realisation of debts arising out of the transactions entered into  through   the  branches.  He  further  hold  that  the execution of the negotiable instruments having been admitted in the  written statement  and these  documents having  been removed by  the  B.N.U.  to  Lisbon  there  was  nothing  to preclude  the   Custodian  from   claiming  relief   without producing those negotiable instruments.      In appeal  to this Court, it was contended on behalf of the appellants  that since the loans had been granted by the head  office  of  the  B.N.U.  and  not  its  branches,  the Custodian was  not entitled  to sue  for recovery  of  loans granted by the head office.      Dismissing the appeals, ^      HELD: The  transactions under consideration fell within the scope  of the  regulations and  the Custodian  was fully entitled to sue for the recovery of the debts covered by the loan agreements. [28 C]      It is  settled  law  that  a  body  corporate  and  its branches are  not distinct  and separate  entities from each other, that  the branches constitute mere components through which the  corporate entity  expresses itself  and that  all transactions entered  into ostensibly  with the branches are in legal  reality transactions  with the  corporate body and that it  is with  the corporate body that a person must deal directly. In  the case  of a bank which operates through its branches,  however,  the  branches  are  regarded  for  many purposes as  separate and  distinct entities  from the  head office and  from each  other. If the bank wrongly refuses to pay when a demand is made at the proper place and time, then it can  be sued  at its head office as well as at its branch office the  reason being  that the action is then not on the debt, but  on the breach of the contract to pay at the place specified in  the agreement.  The regulations  had been made apparently in  the light  of this  banking law and practice. [24 B-C; 25 B]      The Delhi  Cloth and  General Mills  Co. Ltd. v. Harnam Singh and others, [1955] 2 SCR 402 at 422, referred to.      The regulations were intended to achieve what emergency legislation was  designed to  secure. In  all such emergency laws there  is a  departure from  the general  rule that the branches and  agencies  of  a  business  are  no  more  than components through which the entire enterprise is carried on and that  they cannot be considered as distinct and separate from the head office. [26 A-B]      It is  abundantly plain  from the object and purpose of the regulations  and the  provisions which  seek to  realise them that  all  transactions  effected  by  or  through  the branches of  the B.N.U.  were intended  to be brought within the compass of the Regulations. [26 D]      New York Life Insurance Co. v. Public Trustee, [1924] 2 Ch. 101;  In re:  W. Hagelberg  Aktien -  Gesellschaft, 1916 Chancery Division  503 and Re The Banca Commercial Italiana, [1943] 1 All England Law Reports 480, referred to. 18      In the  instant case although the loan agreements might have been  entered into  with the  B.N.U, the  branches were authorised by  the head  office  to  give  effect  to  those agreements and  accordingly the  branch  concerned  embarked upon the  execution of the agreements and the working out of the transactions.  The entire  business  involved  in  those transactions  and   dealings  was  effected  by  the  branch concerned and it was only when occasion strictly so required that the  branch made  reference  to  the  head  office  for authority to  amend or  enlarge the  scope of the operation.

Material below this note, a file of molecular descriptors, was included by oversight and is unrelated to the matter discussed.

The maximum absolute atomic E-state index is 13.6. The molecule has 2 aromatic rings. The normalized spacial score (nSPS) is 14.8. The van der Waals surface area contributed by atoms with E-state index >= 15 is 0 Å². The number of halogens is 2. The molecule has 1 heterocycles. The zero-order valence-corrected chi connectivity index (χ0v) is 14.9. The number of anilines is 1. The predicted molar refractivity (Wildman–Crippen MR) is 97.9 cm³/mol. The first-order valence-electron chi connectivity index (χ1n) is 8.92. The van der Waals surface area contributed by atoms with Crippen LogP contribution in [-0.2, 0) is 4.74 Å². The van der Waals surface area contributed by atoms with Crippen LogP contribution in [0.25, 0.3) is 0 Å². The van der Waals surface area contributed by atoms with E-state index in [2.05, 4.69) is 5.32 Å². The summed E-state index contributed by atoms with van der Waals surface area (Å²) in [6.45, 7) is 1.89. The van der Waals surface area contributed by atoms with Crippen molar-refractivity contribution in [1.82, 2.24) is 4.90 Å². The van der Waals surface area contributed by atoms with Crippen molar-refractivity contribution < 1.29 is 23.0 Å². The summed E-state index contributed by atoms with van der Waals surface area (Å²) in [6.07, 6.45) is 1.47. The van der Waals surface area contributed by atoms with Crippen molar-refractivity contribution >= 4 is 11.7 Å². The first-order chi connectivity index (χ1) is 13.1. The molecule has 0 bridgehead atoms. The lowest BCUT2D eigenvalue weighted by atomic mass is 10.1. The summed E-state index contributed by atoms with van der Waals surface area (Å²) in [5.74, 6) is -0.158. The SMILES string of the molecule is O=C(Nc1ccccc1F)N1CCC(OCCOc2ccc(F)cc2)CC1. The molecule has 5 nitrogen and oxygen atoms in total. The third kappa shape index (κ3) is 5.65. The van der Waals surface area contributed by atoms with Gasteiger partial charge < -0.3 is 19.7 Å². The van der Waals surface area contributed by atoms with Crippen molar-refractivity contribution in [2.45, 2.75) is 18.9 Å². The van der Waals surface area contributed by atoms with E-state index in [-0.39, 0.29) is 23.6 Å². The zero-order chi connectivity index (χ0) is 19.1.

The  transaction   and  the  business  nonetheless  remained throughout those of the branch and this is fully affirmed by the existence  and operation  of the  loan accounts  in  the books of  the branch by the pledge or hypothecation of goods in almost  all cases  in favour  of the  branch and  by  the overall nature  and  character  of  the  transaction  as  an ordinary  banking  transaction  falling  within  the  normal business of a branch. [26 E-F]      The  discharge   of  the  debts  under  the  Regulation amounted to  their complete discharge and it was not open to anyone else  to sue  for their  recovery. No  indemnity  was required to be furnished by the Custodian on the ground that the relevant  documents could not be produced. Having regard to  the  circumstances  of  this  case  it  was  within  the competence of  The Court  to base its decree on the books of account of  the branches  in Goa  and on other evidence. The Portuguese law  stands superseded  by reason  of the express provisions of regulation 8 (1). [31 A]      The Delhi  Cloth and  General Mills  Co. Ltd. v. Harnam Singh and others, [1955] 2 SCR 402, 425, distinguished.